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Patient circadian rhythms are often disrupted in an intensive care unit (ICU). This disruption is associated with worsened patient outcomes, thus new methods are needed to quantify patient circadian rhythms. We hypothesise that the cross-correlation between vital-sign circadian profiles will allow us to stratify patients by rhythm strength, without reliance on a prior assumed rhythm profile. We selected from the eICU-CRD and MIMIC-III databases the cohort of patients in their final 24 hours of ICU stay who subsequently recovered. We then calculated the mean cross-correlation (R) between each patient's systolic blood pressure, heart rate, and respiratory rate profiles, and grouped them into 'high', 'mid', and 'low' correlation cohorts. The high-corr. cohorts showed vital-sign profiles that closely resembled those reported in the literature for non-ICU cohorts, with peaks at awakening and in the evening, and a large trough overnight. The mid- and low-corr. cohorts, in contrast, showed less consistent and defined peaks and troughs. Vital-sign peak-nadir excursions in the high-correlation cohorts were greater, and the length of ICU stay significantly shorter (p < 0.05), than those for the low-corr. cohorts.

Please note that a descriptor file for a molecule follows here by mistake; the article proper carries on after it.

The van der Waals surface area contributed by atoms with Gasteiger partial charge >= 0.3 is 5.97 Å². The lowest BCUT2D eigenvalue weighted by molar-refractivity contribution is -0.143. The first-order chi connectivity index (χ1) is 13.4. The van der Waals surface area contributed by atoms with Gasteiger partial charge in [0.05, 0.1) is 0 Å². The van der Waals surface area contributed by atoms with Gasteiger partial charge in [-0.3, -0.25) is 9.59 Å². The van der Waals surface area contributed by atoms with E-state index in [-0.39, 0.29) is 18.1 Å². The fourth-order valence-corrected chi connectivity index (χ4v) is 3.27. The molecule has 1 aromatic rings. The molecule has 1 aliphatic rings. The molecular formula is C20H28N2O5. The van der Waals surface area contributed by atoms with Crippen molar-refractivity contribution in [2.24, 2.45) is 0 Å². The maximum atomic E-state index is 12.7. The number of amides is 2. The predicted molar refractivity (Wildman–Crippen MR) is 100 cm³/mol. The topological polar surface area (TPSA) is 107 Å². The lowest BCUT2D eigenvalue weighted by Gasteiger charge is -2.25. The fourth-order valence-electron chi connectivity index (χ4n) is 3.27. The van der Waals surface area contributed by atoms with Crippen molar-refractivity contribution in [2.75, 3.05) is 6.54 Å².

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Conference paper

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